NASA's new policy requires every JPL employee to submit to a National Agency Check with Inquiries (NACI), which is the same background investigation required of government civil service employees. Such an investigation mandates the applicant to complete a form that asks for (1) background information, including residential, educational, employment and military histories, (2) the names of three references that "know you well," and (3) disclosure of any illegal drug use within the past year, along with any treatment or counseling received for such use. All of this information is then checked against four government databases. Lastly, an applicant is required to sign an authorization for allowing the government to collect further information, including soliciting "any adverse information" about the applicant from the applicant's references, employers and landlords. Such information may include "violations of law," "financial integrity," "abuse of alcohol and/or drugs," "mental or emotional stability," "general behavior or conduct," or "other matters."

Since 1958, NASA has conducted NACI investigations of its civil servant employees, but not of its contract employees. However, in 2000, NASA decided that not requiring NACI investigations of its contract employees posed a security risk. Such requirements became applicable to JPL employees on January 29, 2007. Caltech initially opposed the change, but was forced to comply based on its contract with NASA. On its own accord, Caltech made it a policy that all employees who did not pass the NACI requirements would no longer be employed.

In Whalen v. Roe, the Supreme Court recognized the right to informational privacy as, "the individual interest in avoiding disclosure of personal matters." 429 U.S. 589, 599, 97 S. Ct. 869, 876 (1977). This right was later cited in Nixon v. Administrator of General Services, finding that government officials, including the President, do not wholly give up their constitutional privacy rights in matters of personal life unrelated to acts done in their public capacity. 433 U.S. 425, 457, 97 S. Ct. 2777, 2797 (1977).

The Appellants moved for a preliminary injunction on September 24, 2007, seeking to avoid termination for not complying with NASA's requirements by October 5, 2007. The district court denied the motion, finding statutory support for the background investigations in the Space Act of 1958. This Act allows NASA to establish security requirements as deemed "necessary in the interest of national security." The court further found that NASA's form was narrowly tailored to further the government's legitimate security interest. Lastly, the court did not find that the investigation was a "search" under the Fourth Amendment.

In response, the Appellants filed an emergency motion to stay the district judge's order, and on appeal a motions panel granted a temporary injunction. The motions panel found that the information sought in the investigations raised serious privacy issues and it was questionable as to whether the forms were narrowly tailored to meet a legitimate government interest. Upon review by the merits panel, the Ninth Circuit agreed with the motions panel's findings. The court stated that because the Appellants were not "sensitive" employees, but "low-risk" employees, the district court interpreted the Space Act's reach improperly. Additionally, the court found that the questions on NASA's form implicated informational privacy rights because the questions were "open-ended," and "designed to elicit a wide range of adverse, private information that 'is not generally disclosed by individuals to the public.'" 512 F.3d 1134, 1145. However, the court did agree that the government's actions in this instance were not "searches" within the meaning of the Fourth Amendment.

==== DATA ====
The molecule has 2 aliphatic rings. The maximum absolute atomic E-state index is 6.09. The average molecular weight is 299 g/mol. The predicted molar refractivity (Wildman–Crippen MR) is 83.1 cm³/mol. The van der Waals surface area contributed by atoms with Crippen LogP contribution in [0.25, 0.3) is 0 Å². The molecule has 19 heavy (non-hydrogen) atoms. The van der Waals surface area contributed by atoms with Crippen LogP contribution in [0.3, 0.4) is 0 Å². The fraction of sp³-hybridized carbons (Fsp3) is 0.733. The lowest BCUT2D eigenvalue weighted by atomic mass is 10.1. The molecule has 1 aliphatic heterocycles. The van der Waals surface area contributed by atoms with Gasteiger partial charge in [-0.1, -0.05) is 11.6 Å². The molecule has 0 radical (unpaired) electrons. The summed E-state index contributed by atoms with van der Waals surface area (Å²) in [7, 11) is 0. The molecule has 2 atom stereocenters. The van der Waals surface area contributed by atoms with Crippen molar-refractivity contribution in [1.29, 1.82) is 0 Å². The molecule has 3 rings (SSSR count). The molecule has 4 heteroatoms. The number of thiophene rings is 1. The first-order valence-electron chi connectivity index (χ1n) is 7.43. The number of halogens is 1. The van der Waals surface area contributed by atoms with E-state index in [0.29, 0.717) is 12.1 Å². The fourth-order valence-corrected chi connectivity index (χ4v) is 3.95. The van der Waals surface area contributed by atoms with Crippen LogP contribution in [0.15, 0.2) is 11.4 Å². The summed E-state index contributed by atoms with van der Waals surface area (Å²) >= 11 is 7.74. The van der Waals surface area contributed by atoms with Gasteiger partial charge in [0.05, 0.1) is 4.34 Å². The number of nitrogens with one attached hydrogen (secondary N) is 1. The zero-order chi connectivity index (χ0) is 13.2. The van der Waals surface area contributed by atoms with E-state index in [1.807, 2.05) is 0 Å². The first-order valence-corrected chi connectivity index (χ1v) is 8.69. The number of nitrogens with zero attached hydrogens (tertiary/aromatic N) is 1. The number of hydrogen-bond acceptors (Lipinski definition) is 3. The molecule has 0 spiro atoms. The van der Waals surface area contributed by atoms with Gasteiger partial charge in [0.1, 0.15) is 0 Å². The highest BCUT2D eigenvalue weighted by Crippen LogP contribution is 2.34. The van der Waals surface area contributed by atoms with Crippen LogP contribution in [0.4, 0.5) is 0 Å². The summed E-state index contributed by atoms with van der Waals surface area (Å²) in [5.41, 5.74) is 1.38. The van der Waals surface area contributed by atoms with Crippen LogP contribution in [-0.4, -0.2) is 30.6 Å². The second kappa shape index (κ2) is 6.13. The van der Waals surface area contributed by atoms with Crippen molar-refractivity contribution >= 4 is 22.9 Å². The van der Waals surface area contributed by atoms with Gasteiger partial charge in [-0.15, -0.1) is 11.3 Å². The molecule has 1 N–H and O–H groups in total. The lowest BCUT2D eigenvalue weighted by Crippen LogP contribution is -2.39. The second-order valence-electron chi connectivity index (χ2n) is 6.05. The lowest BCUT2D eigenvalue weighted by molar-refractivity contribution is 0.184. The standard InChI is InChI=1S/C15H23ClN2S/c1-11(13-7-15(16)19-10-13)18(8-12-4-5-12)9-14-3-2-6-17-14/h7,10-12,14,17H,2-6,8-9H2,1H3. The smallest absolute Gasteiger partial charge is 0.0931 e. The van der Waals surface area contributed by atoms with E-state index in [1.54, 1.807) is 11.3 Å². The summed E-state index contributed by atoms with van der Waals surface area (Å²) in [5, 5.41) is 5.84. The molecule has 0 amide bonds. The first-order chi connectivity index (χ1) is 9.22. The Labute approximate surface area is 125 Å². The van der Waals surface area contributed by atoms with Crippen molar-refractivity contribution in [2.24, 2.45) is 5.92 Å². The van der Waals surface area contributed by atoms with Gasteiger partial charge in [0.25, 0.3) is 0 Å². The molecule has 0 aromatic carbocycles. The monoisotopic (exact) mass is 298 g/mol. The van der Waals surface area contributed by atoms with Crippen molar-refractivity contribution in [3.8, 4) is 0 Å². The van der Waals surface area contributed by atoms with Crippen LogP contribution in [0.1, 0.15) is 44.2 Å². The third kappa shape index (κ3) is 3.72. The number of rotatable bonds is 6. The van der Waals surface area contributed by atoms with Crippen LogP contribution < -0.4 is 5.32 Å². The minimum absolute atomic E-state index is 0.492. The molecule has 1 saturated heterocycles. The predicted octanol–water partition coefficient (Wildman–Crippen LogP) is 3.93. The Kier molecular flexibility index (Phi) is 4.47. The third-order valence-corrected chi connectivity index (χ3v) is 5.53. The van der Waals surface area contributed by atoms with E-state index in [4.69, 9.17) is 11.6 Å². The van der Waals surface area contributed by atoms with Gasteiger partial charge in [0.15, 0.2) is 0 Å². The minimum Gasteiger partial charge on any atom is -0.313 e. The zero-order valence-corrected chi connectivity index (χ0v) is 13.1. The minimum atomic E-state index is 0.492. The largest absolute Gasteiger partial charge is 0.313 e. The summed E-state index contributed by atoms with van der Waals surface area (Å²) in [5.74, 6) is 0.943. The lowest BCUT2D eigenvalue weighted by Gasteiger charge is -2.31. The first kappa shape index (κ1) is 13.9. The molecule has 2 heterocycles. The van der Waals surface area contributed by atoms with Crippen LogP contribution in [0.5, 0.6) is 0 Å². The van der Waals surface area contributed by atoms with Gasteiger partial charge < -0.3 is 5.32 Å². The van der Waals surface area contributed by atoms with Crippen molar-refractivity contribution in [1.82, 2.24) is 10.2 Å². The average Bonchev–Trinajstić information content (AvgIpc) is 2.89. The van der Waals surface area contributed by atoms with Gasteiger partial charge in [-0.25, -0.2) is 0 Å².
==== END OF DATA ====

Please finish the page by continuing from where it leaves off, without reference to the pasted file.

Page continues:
Shortly after this opinion was handed down, the Ninth Circuit vacated its opinion and filed a superseding one. In this opinion the court backtracked finding for the Appellants in their APA claim, and conceded that the Space Act grants NASA the authority to require the investigations at issue. However, the court kept the appellants' informational privacy claims alive, stating that both questions asking about treatment and counseling received for drug treatment in the questionnaire and the written inquiries submitted to third parties "require the disclosure of information and each presents a ripe controversy." 530 F.3d 865, 878.

On June 4, 2009, the Ninth Circuit denied a request for rehearing en banc, and the appellees petitioned for a writ of certiorari, which was granted on March 8, 2010. The petition asked the Supreme Court to further define what is included in the right to informational privacy. The petition also asked specifically whether an employee has an expectation of privacy in questions relating to counseling and treatment for illegal drug use or adverse information that may come from references.

The case was argued on October 5, 2010. The Supreme Court issued its decision on January 19, 2011, reversing the Ninth Circuit and remanding to the lower court.

EPIC's Interest in Nelson

EPIC has a particular interest in protecting individuals’ right to informational privacy. EPIC supports the right of individuals to keep confidential their personal health information. EPIC has filed several amicus briefs concerning the critical importance of limiting the collection and disclosure of sensitive medical data. This right is particularly important in light of the incomplete privacy protections provided by statute and the substantial risk of data breaches. EPIC argued in its brief that NASA may not compel rocket scientists to disclose personal health information as a condition of employment.

The Ninth Circuit’s determination in the present case protected the informational privacy of scientists working at the Jet Propulsion Laboratory. Now that the Court has overruled the Ninth Circuit, government scientists must disclose sensitive, personal information that is insufficiently protected by the Privacy Act and at substantial risk of disclosure.

Legal Documents

Supreme Court

Certiorari-Stage Documents (PDFs)

Ninth Circuit Court of Appeals


Supreme Court Precedent

Circuit Court Opinions on Informational Privacy

Law Review Articles and Books on Informational Privacy


News Reports

Print Media